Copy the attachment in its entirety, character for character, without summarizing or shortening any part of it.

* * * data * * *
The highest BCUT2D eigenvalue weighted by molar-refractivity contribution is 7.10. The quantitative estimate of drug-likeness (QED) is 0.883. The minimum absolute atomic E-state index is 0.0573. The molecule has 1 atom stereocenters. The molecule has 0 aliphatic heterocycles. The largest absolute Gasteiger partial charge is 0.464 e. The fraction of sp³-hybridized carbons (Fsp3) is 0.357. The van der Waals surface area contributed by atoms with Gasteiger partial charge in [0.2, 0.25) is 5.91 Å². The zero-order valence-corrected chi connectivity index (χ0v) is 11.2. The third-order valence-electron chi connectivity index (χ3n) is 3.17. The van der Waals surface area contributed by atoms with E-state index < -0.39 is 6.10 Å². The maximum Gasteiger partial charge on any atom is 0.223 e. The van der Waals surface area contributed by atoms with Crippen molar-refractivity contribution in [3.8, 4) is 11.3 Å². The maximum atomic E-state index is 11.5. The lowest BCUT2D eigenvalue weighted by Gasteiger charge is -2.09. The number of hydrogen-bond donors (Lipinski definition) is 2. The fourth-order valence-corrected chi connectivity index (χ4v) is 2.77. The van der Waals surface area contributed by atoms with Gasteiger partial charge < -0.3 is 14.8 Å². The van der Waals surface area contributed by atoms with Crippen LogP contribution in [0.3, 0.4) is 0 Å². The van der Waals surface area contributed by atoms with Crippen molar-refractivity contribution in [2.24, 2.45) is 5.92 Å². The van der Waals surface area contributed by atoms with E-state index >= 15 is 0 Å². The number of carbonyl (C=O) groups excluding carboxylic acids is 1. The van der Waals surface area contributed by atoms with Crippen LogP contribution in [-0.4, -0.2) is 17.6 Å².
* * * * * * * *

The highest BCUT2D eigenvalue weighted by molar-refractivity contribution is 7.10. The quantitative estimate of drug-likeness (QED) is 0.883. The minimum absolute atomic E-state index is 0.0573. The molecule has 1 atom stereocenters. The molecule has 0 aliphatic heterocycles. The largest absolute Gasteiger partial charge is 0.464 e. The fraction of sp³-hybridized carbons (Fsp3) is 0.357. The van der Waals surface area contributed by atoms with Gasteiger partial charge in [0.2, 0.25) is 5.91 Å². The zero-order valence-corrected chi connectivity index (χ0v) is 11.2. The third-order valence-electron chi connectivity index (χ3n) is 3.17. The van der Waals surface area contributed by atoms with E-state index < -0.39 is 6.10 Å². The maximum Gasteiger partial charge on any atom is 0.223 e. The van der Waals surface area contributed by atoms with Crippen molar-refractivity contribution in [3.8, 4) is 11.3 Å². The maximum atomic E-state index is 11.5. The lowest BCUT2D eigenvalue weighted by Gasteiger charge is -2.09. The number of hydrogen-bond donors (Lipinski definition) is 2. The fourth-order valence-corrected chi connectivity index (χ4v) is 2.77. The van der Waals surface area contributed by atoms with Gasteiger partial charge < -0.3 is 14.8 Å². The van der Waals surface area contributed by atoms with Crippen LogP contribution in [0.3, 0.4) is 0 Å². The van der Waals surface area contributed by atoms with Crippen molar-refractivity contribution in [2.24, 2.45) is 5.92 Å². The van der Waals surface area contributed by atoms with E-state index >= 15 is 0 Å². The number of carbonyl (C=O) groups excluding carboxylic acids is 1. The van der Waals surface area contributed by atoms with Crippen LogP contribution in [-0.4, -0.2) is 17.6 Å².